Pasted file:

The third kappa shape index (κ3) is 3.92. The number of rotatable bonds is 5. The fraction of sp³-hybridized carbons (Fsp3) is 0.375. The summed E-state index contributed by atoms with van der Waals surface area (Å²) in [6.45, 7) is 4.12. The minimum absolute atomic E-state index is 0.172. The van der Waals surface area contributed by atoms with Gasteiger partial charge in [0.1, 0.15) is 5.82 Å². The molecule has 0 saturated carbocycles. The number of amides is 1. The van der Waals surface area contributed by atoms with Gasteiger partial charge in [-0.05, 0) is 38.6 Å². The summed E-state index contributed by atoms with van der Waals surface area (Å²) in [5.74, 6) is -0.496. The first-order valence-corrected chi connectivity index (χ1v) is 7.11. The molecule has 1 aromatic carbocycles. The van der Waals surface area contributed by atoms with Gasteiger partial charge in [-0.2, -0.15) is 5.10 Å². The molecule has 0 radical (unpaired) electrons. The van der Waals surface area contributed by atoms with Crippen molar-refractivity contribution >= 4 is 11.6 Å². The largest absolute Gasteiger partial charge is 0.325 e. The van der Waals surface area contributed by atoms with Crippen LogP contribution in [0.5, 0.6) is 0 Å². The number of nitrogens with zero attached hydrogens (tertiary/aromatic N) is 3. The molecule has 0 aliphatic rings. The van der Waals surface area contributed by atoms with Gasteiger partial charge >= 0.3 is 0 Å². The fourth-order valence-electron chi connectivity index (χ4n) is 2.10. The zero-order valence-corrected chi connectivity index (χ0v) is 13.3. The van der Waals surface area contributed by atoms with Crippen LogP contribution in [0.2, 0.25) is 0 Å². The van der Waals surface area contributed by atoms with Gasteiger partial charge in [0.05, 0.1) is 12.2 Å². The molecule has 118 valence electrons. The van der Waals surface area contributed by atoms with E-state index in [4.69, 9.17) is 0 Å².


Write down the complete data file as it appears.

The third kappa shape index (κ3) is 3.92. The number of rotatable bonds is 5. The fraction of sp³-hybridized carbons (Fsp3) is 0.375. The summed E-state index contributed by atoms with van der Waals surface area (Å²) in [6.45, 7) is 4.12. The minimum absolute atomic E-state index is 0.172. The van der Waals surface area contributed by atoms with Gasteiger partial charge in [0.1, 0.15) is 5.82 Å². The molecule has 0 saturated carbocycles. The number of amides is 1. The van der Waals surface area contributed by atoms with Gasteiger partial charge in [-0.05, 0) is 38.6 Å². The summed E-state index contributed by atoms with van der Waals surface area (Å²) in [5.74, 6) is -0.496. The first-order valence-corrected chi connectivity index (χ1v) is 7.11. The molecule has 1 aromatic carbocycles. The van der Waals surface area contributed by atoms with Gasteiger partial charge in [-0.2, -0.15) is 5.10 Å². The molecule has 0 radical (unpaired) electrons. The van der Waals surface area contributed by atoms with Crippen molar-refractivity contribution >= 4 is 11.6 Å². The largest absolute Gasteiger partial charge is 0.325 e. The van der Waals surface area contributed by atoms with Crippen LogP contribution in [0.5, 0.6) is 0 Å². The number of nitrogens with zero attached hydrogens (tertiary/aromatic N) is 3. The molecule has 0 aliphatic rings. The van der Waals surface area contributed by atoms with Gasteiger partial charge >= 0.3 is 0 Å². The fourth-order valence-electron chi connectivity index (χ4n) is 2.10. The zero-order valence-corrected chi connectivity index (χ0v) is 13.3. The van der Waals surface area contributed by atoms with Crippen LogP contribution in [0.2, 0.25) is 0 Å². The van der Waals surface area contributed by atoms with Gasteiger partial charge in [0.05, 0.1) is 12.2 Å². The molecule has 118 valence electrons. The van der Waals surface area contributed by atoms with E-state index in [4.69, 9.17) is 0 Å².